Or a mere name can trip you up, such as that given the silent movie actor in "A Sky Full of Bright Twinkling Stars". Shall we translate it straight and call him "Crimson Flame", or simply transliterate the characters "Chu Yen", two syllables utterly without meaning to a foreign ear? Our solution is something of a compromise, just as throughout the book personal and place names are sometimes romanized and on occasion colorfully and significantly represented, in the best tradition of the Red Chamber translations. Chu Yen, or "Crimson Flame", could be interpreted further as a pun on Chu Yen for "Rouged Cheeks"—a Chinese symbol for ephemeral youth which has the weight of thousands of years of poetic literature behind it. A double footnote would have been required to unravel the author's intentions in this one name, not to mention a host of others equally intriguing to his Chinese readers. In such instances the translation has got to suffer a little in the interest of readability, leaving something for the classroom lecturer or the future Ph.D. candidate to explore.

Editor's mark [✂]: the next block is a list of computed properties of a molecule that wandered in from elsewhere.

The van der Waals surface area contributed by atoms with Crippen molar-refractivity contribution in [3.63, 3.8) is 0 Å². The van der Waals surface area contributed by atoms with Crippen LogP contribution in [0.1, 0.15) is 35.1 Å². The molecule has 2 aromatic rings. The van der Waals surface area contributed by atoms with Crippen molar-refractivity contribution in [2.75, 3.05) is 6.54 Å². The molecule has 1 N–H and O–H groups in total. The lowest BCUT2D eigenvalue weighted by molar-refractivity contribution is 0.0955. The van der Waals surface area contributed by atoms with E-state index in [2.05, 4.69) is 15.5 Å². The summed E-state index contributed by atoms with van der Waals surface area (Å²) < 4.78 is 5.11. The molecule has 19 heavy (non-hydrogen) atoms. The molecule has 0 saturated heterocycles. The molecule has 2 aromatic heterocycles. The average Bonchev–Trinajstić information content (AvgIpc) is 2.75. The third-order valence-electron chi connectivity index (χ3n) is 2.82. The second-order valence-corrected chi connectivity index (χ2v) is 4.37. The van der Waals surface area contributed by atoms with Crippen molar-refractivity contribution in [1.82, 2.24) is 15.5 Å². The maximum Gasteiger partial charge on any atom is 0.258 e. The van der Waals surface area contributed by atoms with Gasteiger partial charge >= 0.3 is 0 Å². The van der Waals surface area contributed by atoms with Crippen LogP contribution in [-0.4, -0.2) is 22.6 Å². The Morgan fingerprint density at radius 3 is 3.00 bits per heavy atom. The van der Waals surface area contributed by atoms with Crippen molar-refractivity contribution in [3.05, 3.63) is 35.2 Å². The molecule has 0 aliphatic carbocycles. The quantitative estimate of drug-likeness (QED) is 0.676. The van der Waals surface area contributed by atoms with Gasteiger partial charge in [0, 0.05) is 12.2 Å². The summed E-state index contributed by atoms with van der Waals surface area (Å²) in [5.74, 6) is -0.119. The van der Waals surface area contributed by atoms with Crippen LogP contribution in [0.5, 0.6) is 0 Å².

In one case, in the story " A Visit to Bygone Days", the translators have adop- ted a truly innovative approach: the use of the U.S. Southern dialect to represent the homespun talk of two old women lamenting the decline of the once-great house in which they served. I have heard Chinese remark who know this country well that there is something reminiscent of their own way of life in the American South, with its soft accents and mannerly ways, and the vestiges of an old culture in which the master-servant relationship played a strong role. With this in mind, the translation device—a kind of conceit, if you will—is not as strange as it may sound; and so I found it judicious to remove only a few of the more jarring regionalisms. Much of the rest of the translation is left in what I would like to call a "universal vernacular", without which these two nannies or any other of the Taipei characters might not be so readily and vividly realized in English.
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Research Centre for Translation, The Chinese University of Hong Kong.